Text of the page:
But as if Piterberg’s arguments in favor of a connection between Israel and settler colonialism were not problematic enough, he claimed that the Israeli reaction to the Flotilla was based on “absurdities and lies:” that “atrocities were hidden behind a smokescreen that Goebbels would have been proud of.”   Piterberg neglects to note that the Israeli government’s assertions regarding the Flotilla are backed up by video documentation of the operation itself, a statement by Mavi Marmara Ship Captain Gokkiran Gokhan who confirmed that the IHH engaged in premeditated violence, and even statements by various Flotilla participants where they made anti-Semitic comments and said that they aspired to be shahids.   But aside from that, any comparison between the Flotilla and the Holocaust is simply ridiculous, since one really cannot compare nine IHH activists’ dead after trying to break a blockade and directing violence against IDF soldiers with the murder of six million Jewish men, women, and children for no reason other than the fact that they had Jewish blood. 

  

Nevertheless, the most problematic aspect of the interview was the fact that Piterberg has decided to list a series of false reasons in order to call upon people to support BDS.   According to Piterberg, because Israel “has been getting away with murder for too long” and “has paid no price” for her actions, it creates a hindrance to a change in Israeli policy.    He claimed that Israel is holding “a million and a half people at ransom for no real reason,” that Israel is controlling US policy through its Israel Lobby, that Helen Thomas and other critical reporters have been silenced for “not towing the Zionist line,” that the US was ok with Rachel Corrie’s “murder” because Israel did it, and Israel is utilizing the “persecution complex” in order to manipulate people into supporting Israel.   The fact that Israel’s blockade is directly related to a terrorist group taking over Gaza, that the oil lobby in the US is more powerful than the Israel Lobby, that Helen Thomas was fired for making the insensitive anti-Semitic comment that Jews should move back to Germany, that Rachel Corrie was killed by accident because she deliberately decided to halt an IDF operation by standing in the way of a bull-dozer,  and that plenty of people would genuinely support Israel because of her merits and genuine sympathy does not seem to occur to Piterberg.    Regardless, he uses these faulty reasonings to state that “contemporary Jewish society is becoming increasingly intolerant, fascist, and doesn’t take blame or responsibility” and that “change within Israel is like change within South Africa: it will only happen when” Israel starts “paying a price for occupation and violence.”   Piterberg concludes the interview by referring to the Knesset’s reaction to MK Haneen Zoabi as “a fascist reality,” despite the fact that the response she got was due to her treacherous actions, and stating that change “depends on the BDS movement getting more momentum” and that he hopes that it is, but states that whether or not it will “remains to be seen.”  The fact that the situation in Israel is nothing like apartheid in South Africa and that Israel has democratic processes to deal with various grievances does not seem to register with Piterberg.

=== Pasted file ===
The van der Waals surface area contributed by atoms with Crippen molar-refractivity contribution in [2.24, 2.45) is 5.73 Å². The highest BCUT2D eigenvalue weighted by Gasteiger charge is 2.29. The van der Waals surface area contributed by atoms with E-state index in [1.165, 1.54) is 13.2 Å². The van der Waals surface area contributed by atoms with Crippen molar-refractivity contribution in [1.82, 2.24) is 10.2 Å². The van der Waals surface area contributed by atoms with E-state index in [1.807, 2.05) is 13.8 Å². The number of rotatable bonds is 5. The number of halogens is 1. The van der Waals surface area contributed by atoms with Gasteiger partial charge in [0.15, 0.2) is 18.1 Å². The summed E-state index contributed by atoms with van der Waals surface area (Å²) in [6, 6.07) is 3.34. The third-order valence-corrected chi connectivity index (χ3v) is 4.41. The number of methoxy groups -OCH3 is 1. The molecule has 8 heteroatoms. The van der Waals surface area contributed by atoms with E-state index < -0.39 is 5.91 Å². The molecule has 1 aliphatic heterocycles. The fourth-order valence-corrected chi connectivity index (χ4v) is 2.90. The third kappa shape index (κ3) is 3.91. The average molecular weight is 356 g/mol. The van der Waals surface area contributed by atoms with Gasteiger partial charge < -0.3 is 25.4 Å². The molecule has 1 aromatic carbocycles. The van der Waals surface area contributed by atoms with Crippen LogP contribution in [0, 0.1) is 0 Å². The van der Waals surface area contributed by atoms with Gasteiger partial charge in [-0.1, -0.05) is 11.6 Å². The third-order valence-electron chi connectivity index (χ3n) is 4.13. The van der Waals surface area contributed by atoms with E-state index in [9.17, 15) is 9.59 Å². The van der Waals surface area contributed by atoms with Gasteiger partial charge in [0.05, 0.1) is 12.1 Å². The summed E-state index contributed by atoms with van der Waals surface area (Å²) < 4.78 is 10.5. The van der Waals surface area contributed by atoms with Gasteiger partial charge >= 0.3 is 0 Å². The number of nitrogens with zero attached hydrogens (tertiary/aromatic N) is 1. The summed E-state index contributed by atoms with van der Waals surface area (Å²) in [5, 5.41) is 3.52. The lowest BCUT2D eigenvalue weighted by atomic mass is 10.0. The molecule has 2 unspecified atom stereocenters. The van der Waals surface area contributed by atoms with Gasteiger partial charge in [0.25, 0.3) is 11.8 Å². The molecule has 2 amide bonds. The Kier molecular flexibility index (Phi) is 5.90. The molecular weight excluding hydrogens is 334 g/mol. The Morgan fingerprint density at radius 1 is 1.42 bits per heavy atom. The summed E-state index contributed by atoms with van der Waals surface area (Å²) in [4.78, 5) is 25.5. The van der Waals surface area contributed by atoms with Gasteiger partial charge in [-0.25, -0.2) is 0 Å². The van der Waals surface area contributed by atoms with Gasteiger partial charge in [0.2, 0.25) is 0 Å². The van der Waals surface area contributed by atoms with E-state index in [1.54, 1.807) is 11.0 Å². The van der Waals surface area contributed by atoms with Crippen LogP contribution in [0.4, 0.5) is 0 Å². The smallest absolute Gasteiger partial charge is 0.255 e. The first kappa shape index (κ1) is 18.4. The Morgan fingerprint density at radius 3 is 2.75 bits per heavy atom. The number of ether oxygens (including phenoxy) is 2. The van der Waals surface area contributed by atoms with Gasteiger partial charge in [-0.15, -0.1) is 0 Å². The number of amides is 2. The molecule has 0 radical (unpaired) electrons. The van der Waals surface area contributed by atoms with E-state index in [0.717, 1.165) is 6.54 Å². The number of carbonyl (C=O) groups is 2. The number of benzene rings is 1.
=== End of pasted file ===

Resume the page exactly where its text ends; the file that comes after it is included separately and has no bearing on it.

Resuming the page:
The author is an MA student at Ben-Gurion University and an intern for Israel Academia Monitor.